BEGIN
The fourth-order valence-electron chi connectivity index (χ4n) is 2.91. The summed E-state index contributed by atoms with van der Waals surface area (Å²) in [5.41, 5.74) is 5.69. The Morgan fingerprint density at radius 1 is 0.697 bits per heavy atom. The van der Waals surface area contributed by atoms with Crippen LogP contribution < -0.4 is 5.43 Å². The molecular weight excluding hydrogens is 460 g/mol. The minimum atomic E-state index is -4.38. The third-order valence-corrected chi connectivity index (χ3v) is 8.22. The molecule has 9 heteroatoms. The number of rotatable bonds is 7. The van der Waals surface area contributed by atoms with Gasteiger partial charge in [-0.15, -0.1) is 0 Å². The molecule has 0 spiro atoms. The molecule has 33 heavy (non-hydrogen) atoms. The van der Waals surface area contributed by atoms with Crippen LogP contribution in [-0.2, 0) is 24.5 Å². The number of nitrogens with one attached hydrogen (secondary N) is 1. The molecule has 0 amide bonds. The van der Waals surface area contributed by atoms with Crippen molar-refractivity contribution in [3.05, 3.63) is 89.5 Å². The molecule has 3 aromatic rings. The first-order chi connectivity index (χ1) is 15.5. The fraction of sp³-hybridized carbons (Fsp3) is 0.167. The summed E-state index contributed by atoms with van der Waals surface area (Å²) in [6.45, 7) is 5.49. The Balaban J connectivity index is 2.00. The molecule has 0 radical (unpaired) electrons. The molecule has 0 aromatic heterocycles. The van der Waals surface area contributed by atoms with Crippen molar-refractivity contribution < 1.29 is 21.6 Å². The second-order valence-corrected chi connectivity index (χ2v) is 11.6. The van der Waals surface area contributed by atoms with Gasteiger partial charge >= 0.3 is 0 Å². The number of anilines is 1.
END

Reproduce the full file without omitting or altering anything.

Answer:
The fourth-order valence-electron chi connectivity index (χ4n) is 2.91. The summed E-state index contributed by atoms with van der Waals surface area (Å²) in [5.41, 5.74) is 5.69. The Morgan fingerprint density at radius 1 is 0.697 bits per heavy atom. The van der Waals surface area contributed by atoms with Crippen LogP contribution < -0.4 is 5.43 Å². The molecular weight excluding hydrogens is 460 g/mol. The minimum atomic E-state index is -4.38. The third-order valence-corrected chi connectivity index (χ3v) is 8.22. The molecule has 9 heteroatoms. The number of rotatable bonds is 7. The van der Waals surface area contributed by atoms with Gasteiger partial charge in [-0.15, -0.1) is 0 Å². The molecule has 0 spiro atoms. The molecule has 33 heavy (non-hydrogen) atoms. The van der Waals surface area contributed by atoms with Crippen LogP contribution in [-0.2, 0) is 24.5 Å². The number of nitrogens with one attached hydrogen (secondary N) is 1. The molecule has 0 amide bonds. The van der Waals surface area contributed by atoms with Crippen molar-refractivity contribution in [3.05, 3.63) is 89.5 Å². The molecule has 3 aromatic rings. The first-order chi connectivity index (χ1) is 15.5. The fraction of sp³-hybridized carbons (Fsp3) is 0.167. The summed E-state index contributed by atoms with van der Waals surface area (Å²) in [6.45, 7) is 5.49. The Balaban J connectivity index is 2.00. The molecule has 0 radical (unpaired) electrons. The molecule has 0 aromatic heterocycles. The van der Waals surface area contributed by atoms with Crippen molar-refractivity contribution < 1.29 is 21.6 Å². The second-order valence-corrected chi connectivity index (χ2v) is 11.6. The van der Waals surface area contributed by atoms with Gasteiger partial charge >= 0.3 is 0 Å². The number of anilines is 1.